“Bale size is very much a factor of the working pressure at the press and the moisture content of the cotton,” Taylor noted. “I'm not sure Rule 19 will have the intended effect of increasing average bale weights, since that is related to the science of physics and not some arbitrary rule.”

A review of gin bale weights from 1994 to 2001 shows that the trend for the nation as a whole was flat, Taylor says.

In the Mid-South, “They have been remarkably constant over the eight-year period. Missouri weights have trended up, but they started a bit lower than other states. Tennessee and Louisiana trended up slightly over the period, while Arkansas and Mississippi trended down.

“My conclusion is that there is no trend toward lower bale weights that would cause the merchants to have a legitimate concern for encouraging higher weights.”

In Arkansas for 2001, the average bale weight was 488 pounds; in Louisiana 489 pounds; in Mississippi 488.1 pounds; in Missouri 489 pounds; and in Tennessee 491.6 pounds.

Nationally, over the eight-years, bale weights averaged 491.6 pounds on the low side and 493.4 pounds on the high side.

Taylor said he had discussed the matter with some merchants “who seem convinced that bale weights are getting smaller and that Missouri and Louisiana weights are trending much lower, but the data do not support that theory — in fact, bale weights are holding constant.”

He pointed out that the National Cotton Council's policy on bale weight penalties sets a threshold for penalties to start at 485 pounds, not 490 pounds as implemented by Rule 19.

“Southern Cotton Ginners Association members want to do everything possible to add value to our product and to make our cotton bales competitive in the world market,” Taylor said. “Gins strive to provide a consistent bale package, and I think the data from the last eight years support that.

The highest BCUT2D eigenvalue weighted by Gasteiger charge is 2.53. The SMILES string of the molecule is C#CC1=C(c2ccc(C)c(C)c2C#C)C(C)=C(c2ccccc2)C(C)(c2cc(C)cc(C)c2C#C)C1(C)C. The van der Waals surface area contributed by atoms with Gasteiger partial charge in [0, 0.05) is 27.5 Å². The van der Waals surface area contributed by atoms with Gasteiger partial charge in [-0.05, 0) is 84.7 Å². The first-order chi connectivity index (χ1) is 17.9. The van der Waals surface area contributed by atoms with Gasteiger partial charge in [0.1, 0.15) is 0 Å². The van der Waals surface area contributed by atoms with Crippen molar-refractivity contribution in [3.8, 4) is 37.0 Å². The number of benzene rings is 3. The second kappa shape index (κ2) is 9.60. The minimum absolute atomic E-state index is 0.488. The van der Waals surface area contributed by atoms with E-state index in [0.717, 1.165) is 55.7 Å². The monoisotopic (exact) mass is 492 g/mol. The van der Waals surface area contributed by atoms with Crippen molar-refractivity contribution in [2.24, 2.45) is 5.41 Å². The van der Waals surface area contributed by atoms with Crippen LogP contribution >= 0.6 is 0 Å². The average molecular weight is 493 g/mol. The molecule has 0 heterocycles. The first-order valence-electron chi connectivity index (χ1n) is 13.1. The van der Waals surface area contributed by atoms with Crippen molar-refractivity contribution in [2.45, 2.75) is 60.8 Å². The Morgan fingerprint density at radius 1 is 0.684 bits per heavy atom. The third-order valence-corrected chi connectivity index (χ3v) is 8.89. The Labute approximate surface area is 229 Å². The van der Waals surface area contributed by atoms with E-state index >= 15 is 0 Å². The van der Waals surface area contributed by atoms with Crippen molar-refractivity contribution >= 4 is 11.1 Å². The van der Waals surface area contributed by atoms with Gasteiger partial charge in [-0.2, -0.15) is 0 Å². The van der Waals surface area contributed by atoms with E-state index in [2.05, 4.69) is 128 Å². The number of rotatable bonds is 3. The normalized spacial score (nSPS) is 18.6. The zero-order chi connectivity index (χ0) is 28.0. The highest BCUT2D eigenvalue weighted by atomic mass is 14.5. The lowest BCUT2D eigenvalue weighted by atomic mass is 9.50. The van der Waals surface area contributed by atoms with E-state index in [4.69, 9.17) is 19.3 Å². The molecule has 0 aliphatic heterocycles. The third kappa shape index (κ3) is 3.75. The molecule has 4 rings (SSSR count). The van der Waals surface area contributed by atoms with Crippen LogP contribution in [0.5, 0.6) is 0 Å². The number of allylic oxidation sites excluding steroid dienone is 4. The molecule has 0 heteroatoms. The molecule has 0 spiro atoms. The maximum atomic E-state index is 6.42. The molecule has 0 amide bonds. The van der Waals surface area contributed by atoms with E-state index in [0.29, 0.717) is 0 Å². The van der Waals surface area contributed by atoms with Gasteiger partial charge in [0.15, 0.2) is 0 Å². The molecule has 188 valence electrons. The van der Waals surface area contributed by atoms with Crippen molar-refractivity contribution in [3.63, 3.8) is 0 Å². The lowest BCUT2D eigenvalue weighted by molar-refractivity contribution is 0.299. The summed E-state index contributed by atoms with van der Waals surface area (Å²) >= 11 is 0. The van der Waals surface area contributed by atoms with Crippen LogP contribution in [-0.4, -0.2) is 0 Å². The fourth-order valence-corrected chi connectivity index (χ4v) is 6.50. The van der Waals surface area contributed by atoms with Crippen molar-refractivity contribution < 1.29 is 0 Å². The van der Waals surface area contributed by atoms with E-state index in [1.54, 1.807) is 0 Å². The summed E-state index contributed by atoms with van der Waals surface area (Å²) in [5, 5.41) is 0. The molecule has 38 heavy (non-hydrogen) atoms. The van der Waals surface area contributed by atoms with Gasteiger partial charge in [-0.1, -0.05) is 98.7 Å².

“There is no trend toward lower bale weights in this country, and we wonder why this has become such an issue without anyone contacting the ginners association to determine how feasible it is to adjust small increments of bale weight.”

Gins try to make as large a bale as they can within the practical physical limitations of their presses, Taylor noted. “Some will be able to make relatively small adjustments, but bale weights increase as a function of weight of cotton per stroke of the tramper, and that tends to be in the 30-pound to 50-pound range for many gins. Increases of that amount over the current bale size would push many gin presses beyond the capacity of their hydraulic systems.”

Taylor said ginners “want to do everything possible to cooperate with all segments of our industry in order to provide a quality product. But we also have a responsibility to protect our producers from fees that are unfair. We would welcome any type of dialogue on this issue, with any segment of the industry.”

But, producers and ginners have been experiencing “one of the most trying times in the cotton economy,” he said, “and for the good of the industry, now is not the time to increase the penalty burden.

“On behalf of our affiliate associations in Arkansas, Mississippi, Louisiana, Missouri, and Tennessee, we ask that the Memphis and Greenwood Cotton Exchanges reverse these changes to Rule 19.”